Extrajudicial execution in Asia can be only addressed if Asian states have the resolve to establish regimes based on the rule of law, replacing regimes based on the rule by fear that exist today. This will require the Asian states to have the moral capacity to take a political decision that, irrespective of all denominators such as religion, region, race, and even political affinities, each life within their jurisdictions will be protected and preserved at all costs. This calls for a paradigm shift in the existing debate on Asia into one that focuses on the failure and incapacity of national institutions expected to maintain the rule of law.

It requires the international community’s commitment to discuss criminal institution reforms in Asia, to focus attention on the need to overhaul policing systems, end the culture of impunity, prohibit torture, reduce judicial delays, refine the prosecutorial apparatus, and ultimately end the culture of political corruption rampant in Asia. The fact that South Korea, Japan, and Hong Kong are examples where such change has been successfully achieved, shows that criminal justice institution reforms are not a utopia but a real possibility, provided there is adequate encouragement for national and international debate about this essential requirement.

The United Nations Human Rights Council, a vital global institution, can initiate such a discussion. This will require the United Nations and its manifold specialists to try and understand more deeply the hindrances that cause rule of law paralysis in Asia. Discussion forums like the Council and its experts must be more critical of Asian realities.

This implies that instead of merely asking Asian governments to ‘investigate, prosecute and adjudicate’ human rights abuses, the Council, as an international body primarily concerned with protecting and promoting human rights globally, should engage with Asian states with a view to establish rule of law guaranteeing institutions therein. This will involve encouraging thorough reforms of criminal justice institution and their policies to replace the façade these states have created with institutions that breathe life into human rights guarantees that the Asian states are bound to protect through domestic and international law obligations. This will substantially reduce, if not completely end, extrajudicial executions in Asia.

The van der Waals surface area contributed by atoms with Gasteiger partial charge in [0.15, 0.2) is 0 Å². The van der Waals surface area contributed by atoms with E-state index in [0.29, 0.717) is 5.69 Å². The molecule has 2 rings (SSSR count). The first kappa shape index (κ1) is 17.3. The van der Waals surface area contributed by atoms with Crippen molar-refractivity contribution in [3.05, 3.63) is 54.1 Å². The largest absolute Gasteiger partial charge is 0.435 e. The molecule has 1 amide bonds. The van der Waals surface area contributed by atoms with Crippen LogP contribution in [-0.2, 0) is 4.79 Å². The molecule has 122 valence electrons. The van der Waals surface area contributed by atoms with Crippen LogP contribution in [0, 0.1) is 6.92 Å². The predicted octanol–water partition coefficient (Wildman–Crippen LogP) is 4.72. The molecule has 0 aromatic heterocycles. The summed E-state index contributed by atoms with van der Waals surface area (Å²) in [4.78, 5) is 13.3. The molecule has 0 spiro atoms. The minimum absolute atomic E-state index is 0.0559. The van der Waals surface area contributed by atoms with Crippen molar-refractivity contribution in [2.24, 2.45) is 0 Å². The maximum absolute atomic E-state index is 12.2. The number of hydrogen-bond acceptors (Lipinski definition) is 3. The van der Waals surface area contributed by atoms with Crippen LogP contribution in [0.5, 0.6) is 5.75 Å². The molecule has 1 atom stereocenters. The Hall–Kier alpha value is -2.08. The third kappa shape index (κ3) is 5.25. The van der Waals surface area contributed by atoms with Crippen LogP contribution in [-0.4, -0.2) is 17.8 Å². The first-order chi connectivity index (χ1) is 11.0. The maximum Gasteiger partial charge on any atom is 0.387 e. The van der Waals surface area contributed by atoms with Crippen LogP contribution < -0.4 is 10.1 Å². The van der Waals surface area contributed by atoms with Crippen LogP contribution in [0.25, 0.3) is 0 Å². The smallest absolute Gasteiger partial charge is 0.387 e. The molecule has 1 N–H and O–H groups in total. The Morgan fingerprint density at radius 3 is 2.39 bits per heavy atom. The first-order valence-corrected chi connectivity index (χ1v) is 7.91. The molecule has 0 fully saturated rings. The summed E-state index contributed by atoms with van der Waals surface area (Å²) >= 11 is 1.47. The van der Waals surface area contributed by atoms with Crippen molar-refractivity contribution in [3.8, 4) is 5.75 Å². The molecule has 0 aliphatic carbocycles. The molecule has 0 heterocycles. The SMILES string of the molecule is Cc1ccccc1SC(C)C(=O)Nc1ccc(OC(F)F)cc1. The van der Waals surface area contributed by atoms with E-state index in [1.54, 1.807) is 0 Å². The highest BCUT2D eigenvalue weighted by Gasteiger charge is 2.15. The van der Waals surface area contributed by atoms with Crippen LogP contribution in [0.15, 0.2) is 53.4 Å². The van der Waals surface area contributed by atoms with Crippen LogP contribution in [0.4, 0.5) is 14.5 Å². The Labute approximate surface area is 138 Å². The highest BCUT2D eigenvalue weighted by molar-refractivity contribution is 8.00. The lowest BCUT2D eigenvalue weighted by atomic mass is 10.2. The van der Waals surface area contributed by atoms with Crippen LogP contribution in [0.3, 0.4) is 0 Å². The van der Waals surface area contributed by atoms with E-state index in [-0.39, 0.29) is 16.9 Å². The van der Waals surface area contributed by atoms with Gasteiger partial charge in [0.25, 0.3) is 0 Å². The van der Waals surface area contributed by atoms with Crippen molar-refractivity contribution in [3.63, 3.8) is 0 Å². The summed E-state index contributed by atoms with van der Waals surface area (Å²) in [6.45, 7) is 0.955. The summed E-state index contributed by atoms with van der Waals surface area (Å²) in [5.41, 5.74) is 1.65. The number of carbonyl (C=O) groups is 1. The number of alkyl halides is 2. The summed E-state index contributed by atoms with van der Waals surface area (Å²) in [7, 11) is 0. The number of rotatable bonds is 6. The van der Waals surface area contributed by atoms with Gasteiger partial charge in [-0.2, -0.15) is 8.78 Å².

Anything short of this will not render results.

About ALRC

The Asian Legal Resource Centre (ALRC) works towards the radical rethinking & fundamental redesigning of justice institutions in Asia, to ensure relief and redress for victims of human rights violations, as per Common Article 2 of the International Conventions. Sister organisation to the Asian Human Rights Commission, the ALRC is based in Hong Kong & holds general consultative status with the Economic & Social Council of the United Nations.